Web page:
Gain Bandwidth Product describes op-amp’s gain in different frequencies. It is defined as the bandwidth of an opamp when voltage gain is one. As shown in the above graph, open loop gain falls at the rate of -20dB/decade. This means that if we double the frequency, gain drops by half. And if we half the frequency, gain doubles. This implies that product of gain and bandwidth are almost constant. That is the significance of Gain Bandwidth Product.

For 741 opamp, GB is approximately 1MHz.

Large Signal Voltage Gain

This is the gain of the opamp in DC, ie low frequency. It is usually quoted in V/mV.

  • Voltage Gain = Output Voltage/Differential Input Voltage
  • A = V/Vid

Typical large signal voltage gain of 741 opamp is 200V/mV.

Transient Response

Transient response gives us the information about how an opamp will work for a pulse input. Usually datasheets will specify rise time and overshoot. Rise time is the time taken by a signal to rise from 10% to 90% of its final value while overshoot is the occurrence of the signal exceeding its target.

Rise time of 741 opamp is 0.3μS and overshoot is 5%.

Output Short Circuit Current

Output short circuit current gives us the maximum current that can source or sink from the output of an opamp. In some applications opamp may needs to drive whose impedance is approximately zero (means output voltage approximately zero).

Output short circuit current of 741 opamp is 25mA.

Input Offset Voltage Drift

This indicates the change of input offset voltage with respect to temperature change. For 741 opamp it is 15μV/°C. So for a circuit to be operated in the range of 0 ~ 50°C, input offset voltage will change by 15μV/°C x 50°C = 0.75mV in the worst case scenario.

Supply Current

Current drawn by an opamp from the power supply with no load condition is termed as Supply Current. For 741 opamp, the maximum supply current is 2.8mA.


As we seen above an opamp have two inputs, non-inverting input (V+ or Vp) and inverting input (V- or Vn). Ideally it will amplify only the difference between those two inputs which is called as differential input voltage (Vp – Vn or V+ – V-).

  • Vout = AOL(Vp – Vn)

Where AOL is the open loop gain of the opamp.

Open Loop Amplifier

Open loop gain (AOL) is the gain of an op-amp when no feedback is given. Typically AOL is very high, for opamp ICs it is higher than 100,000. So even a very small difference in Vp and Vn will drive the output to supply voltage. The condition when the output voltage becomes greater than or equal to supply voltage is termed as saturation of the amplifier. Magnitude of open loop gain (AOL) is not properly controlled by the fabrication/manufacturing process and this very high gain may pick up a lot of noise. Due to these reasons it is impractical to use open loop configuration as a standard differential amplifier. So generally we will use open loop amplifier only as a comparator.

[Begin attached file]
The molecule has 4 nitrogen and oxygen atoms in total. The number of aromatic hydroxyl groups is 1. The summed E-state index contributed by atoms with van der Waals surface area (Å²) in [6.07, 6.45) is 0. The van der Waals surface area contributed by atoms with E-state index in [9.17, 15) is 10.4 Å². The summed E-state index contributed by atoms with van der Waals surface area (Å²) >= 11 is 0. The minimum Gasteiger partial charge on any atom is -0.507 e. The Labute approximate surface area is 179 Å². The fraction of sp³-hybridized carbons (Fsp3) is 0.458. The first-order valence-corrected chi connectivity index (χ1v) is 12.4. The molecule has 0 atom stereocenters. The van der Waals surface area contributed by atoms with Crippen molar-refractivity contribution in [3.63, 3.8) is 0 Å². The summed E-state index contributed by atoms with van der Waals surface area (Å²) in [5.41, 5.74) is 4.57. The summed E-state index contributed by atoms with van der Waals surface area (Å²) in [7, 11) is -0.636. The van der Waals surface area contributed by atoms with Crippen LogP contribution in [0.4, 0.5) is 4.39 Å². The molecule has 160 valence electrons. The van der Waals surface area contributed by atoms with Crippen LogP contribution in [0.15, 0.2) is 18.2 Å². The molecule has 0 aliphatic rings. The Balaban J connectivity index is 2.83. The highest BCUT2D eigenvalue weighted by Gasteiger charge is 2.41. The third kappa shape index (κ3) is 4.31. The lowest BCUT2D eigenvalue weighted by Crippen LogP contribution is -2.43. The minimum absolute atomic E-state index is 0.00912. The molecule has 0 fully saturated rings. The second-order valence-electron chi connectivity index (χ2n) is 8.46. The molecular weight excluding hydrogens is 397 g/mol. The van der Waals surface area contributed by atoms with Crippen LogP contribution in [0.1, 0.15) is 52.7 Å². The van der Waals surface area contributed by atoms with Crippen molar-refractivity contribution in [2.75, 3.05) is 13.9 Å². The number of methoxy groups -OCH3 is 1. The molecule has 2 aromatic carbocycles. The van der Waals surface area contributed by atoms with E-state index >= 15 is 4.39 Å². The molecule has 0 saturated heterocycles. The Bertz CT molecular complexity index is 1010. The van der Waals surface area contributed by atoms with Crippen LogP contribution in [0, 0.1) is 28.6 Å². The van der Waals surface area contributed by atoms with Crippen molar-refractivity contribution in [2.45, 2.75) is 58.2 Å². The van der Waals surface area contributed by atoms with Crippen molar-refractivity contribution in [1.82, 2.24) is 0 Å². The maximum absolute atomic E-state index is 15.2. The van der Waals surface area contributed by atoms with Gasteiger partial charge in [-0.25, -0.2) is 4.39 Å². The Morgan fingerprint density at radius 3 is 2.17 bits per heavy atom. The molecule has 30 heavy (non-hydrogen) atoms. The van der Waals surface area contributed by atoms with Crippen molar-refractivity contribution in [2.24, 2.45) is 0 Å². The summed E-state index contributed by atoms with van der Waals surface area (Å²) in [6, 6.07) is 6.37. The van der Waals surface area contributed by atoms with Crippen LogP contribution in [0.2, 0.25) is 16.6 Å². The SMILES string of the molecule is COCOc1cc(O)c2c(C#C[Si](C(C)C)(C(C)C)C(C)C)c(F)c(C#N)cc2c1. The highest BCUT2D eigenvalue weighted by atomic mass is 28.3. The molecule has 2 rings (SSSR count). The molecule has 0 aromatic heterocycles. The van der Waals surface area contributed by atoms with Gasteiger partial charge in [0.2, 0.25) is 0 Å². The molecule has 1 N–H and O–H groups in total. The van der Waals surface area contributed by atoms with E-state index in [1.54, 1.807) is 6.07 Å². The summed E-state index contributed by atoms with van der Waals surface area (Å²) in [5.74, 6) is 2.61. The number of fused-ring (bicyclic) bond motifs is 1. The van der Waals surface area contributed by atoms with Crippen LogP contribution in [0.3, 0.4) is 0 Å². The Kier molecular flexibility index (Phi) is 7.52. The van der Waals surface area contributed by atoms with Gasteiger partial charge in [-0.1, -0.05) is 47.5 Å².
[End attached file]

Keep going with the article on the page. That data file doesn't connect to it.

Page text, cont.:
Open Loop Amplifier - Opamp
Open Loop Amplifier – Opamp

In the above circuit the inverting input Vn is held ground (0V) by a resistor Rg. So when the Vin is positive, Vout will be positive maximum and when the Vin is negative, Vout will be negative maximum.

Closed Loop

Closed loop amplifier can be made by providing a portion of output to the input. We can have negative feedback or positive feedback depending on the input (inverting or non-inverting) to which feedback is given.

Closed Loop Amplifier - Block Diagram
Closed Loop Amplifier – Block Diagram


  • A is the open loop gain
  • β is the feedback factor

From the fig.

  • V = Vin – Vout * β           ——————(1)   (negative feedback)
  • Vout = A* V                     ——————(2)

Substituting (1) in (2)     =>

  • Vout  = A(Vin – Vout * β)
  • Vout= AVin – AVoutβ
  • AVin = Vout + AVoutβ
  • AVin = Vout(1 + Aβ)
  • Vout/Vin = A/(1 + Aβ)


  • Negative Feedback Closed Loop Gain, Vout/Vin =  A/(1 + Aβ)
  • Positive Feedback Closed Loop Gain, Vout/Vin =  A/(1 – Aβ)

Negative Feedback

Negative feedback is generally employed when the opamp is used as an amplifier. It makes the opamp operation predictable. When negative feedback is employed overall gain and circuit performance is mostly determined by the feedback network.


Advantages of Negative Feedback

  • Reduces noise and distortion
  • Improves stability
  • Increases bandwidth
  • Increases input impedance
  • Reduces output impedance
  • Reduces sensitivity to external changes

Positive Feedback

Comparators with hysteresis and oscillators generally employ positive feedback for its functionality.

Closed Loop Positive Feedback - Opamp
Closed Loop Positive Feedback – Opamp

741 Opamp

LM741/UA741 is the most popular opamp IC and is designed by Dave Fullagar of Fairchild Semiconductor in 1968.

UA741 Opamp
UA741 Opamp


741 Opamp - Pinout
741 Opamp – Pinout
No. Name
1 Offset Null
2 Inverting Input
3 Non-inverting Input
4 -V
5 Offset Null
6 Output
7 +V
8 NC – No Connection